You don’t need to build anything before validating your market and idea. Now the question is how we can validate the market without building anything.
How can we validate the market without building anything?
The answer is by doing interviews with customers. Customers tell us whether they need our solution or not, but these questions must be asked delicately. If we simply ask “Do you need this solution?”, they will become defensive and feel like we are selling something. They won’t talk freely about their problems. Remember that the goal of these interviews is not introducing our product, but just learning about the customer’s pain points and verifying that our solution is the answer to their problems. So, when we perform customer interviews, we should be in learning mode as opposed to selling mode. If at the end of the interview they ask about our solution and they like it, there is no reason not to sell, but that should not be the rule. It’s the exception. Speaking of the rules, there are some rules that we need to follow when doing these interviews which can be found here. We’ll also touch on those rules in this article.
Who are our customers?
We need to have an idea of who our customers are before looking for them. When we come up with an idea in our head, it’s usually associated with a problem that we have. You know that you can be a customer if this solution existed. This is just a hypothesis at this point and nothing more! We, as entrepreneurs, tend to be too optimistic sometimes and can underestimate the amount of effort needed to take an idea to market. Optimism is sometimes our biggest enemy. That is why we need to validate everything especially the market.
To answer the question “who is my customer?”, we’ll need to write a list of people who we think can benefit from our product. For example, if we are building a better sales-tracking tool, we should think about what kind of salesperson can use it. Is she working in a large company or a small family business? What motivates her? How can this product make her life easier? And so on.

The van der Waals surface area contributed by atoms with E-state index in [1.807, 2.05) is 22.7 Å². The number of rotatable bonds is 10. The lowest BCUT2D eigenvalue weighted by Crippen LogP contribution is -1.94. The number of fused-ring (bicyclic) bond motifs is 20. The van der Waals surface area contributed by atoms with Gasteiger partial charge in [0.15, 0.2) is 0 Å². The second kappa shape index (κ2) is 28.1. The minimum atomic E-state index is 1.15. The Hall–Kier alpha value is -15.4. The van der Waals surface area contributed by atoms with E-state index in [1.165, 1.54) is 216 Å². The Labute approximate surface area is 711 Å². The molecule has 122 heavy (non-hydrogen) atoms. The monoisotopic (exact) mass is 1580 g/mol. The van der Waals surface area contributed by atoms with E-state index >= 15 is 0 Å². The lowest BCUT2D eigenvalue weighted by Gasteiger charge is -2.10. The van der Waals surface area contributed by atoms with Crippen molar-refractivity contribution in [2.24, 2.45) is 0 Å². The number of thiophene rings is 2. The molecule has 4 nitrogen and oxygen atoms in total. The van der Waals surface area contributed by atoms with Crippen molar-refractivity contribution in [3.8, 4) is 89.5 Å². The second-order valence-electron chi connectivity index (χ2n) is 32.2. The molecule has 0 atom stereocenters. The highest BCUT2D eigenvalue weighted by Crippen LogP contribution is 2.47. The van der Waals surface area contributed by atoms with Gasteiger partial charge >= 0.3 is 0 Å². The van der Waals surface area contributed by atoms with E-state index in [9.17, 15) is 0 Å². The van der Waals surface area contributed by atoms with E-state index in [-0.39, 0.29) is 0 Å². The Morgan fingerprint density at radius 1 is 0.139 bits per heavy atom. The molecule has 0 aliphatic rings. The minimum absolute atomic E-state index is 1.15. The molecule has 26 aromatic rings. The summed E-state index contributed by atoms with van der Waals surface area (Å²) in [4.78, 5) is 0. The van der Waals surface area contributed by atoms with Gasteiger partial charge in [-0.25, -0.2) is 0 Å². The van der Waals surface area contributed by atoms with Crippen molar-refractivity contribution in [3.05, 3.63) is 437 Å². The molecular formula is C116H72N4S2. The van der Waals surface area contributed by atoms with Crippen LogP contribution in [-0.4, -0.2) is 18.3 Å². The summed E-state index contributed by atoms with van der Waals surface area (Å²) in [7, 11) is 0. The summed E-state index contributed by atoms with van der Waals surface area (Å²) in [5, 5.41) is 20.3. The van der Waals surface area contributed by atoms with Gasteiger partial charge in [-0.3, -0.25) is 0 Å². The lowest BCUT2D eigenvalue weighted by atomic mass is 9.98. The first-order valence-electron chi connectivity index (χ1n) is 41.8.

Once we have a list, it’s time to turn them into personas. I know it sounds unnecessary. I want to skip all of this and start building my product. After all, it’s so clear to me that this need exists because “I” need it so “other people” must need it too! It’s true. If we need it, other people must need it too, but who are those people? Do we have a good description of them? Can we create a Facebook ad and target them right now? We can try and most likely, the ad will have very low conversions because we have not found the right niche market for our product.
So, what are personas? They are simple descriptions of customer archetypes that we think will benefit from our product. Do teachers benefit from it? Are they male or female? What are their goals and challenges in life? What are the pain points do they have that our product will address? Below, there is an example of a customer persona. Why should we bother making personas? It’s simply because when we want to look for our target customers to interview, we should be looking for these individuals and verify that they actually have the needs that we assumed they had.
It is not a huge deal if our personas don’t match the reality. We will update them after talking to our pilot customers. At the end of the interviews, we’ll have much more accurate personas which will lead to more effective ad campaigns. In addition, knowing more about our customers will allow us to design a product that suits them best. For example, if we are building an app that mostly Uber drivers use, we know that they might be driving when using the app and that requires bigger buttons for easier access.
Okay! When we have the personas written for the first time, we’ll need to find some customers to interview. These personas will help us find them. The organic way of finding customers is by searching Facebook and LinkedIn groups, posting ads, and leveraging the physical world such as shopping malls, etc. It’s tough to grab people’s attention these days as everybody is busy. Finding customers is something that we can definitely help with. The process is really simple. You post the project and describe your ideal customer. IdeaCooker has a community of early adopters that will bid on your project. You have the option to pick the ones who are relevant to your work. Wait for a few days so that more people bid on the project. This will give you more options to choose from! Make sure you are using the right keywords in the post to attract the right kind of audience. We’re getting really close!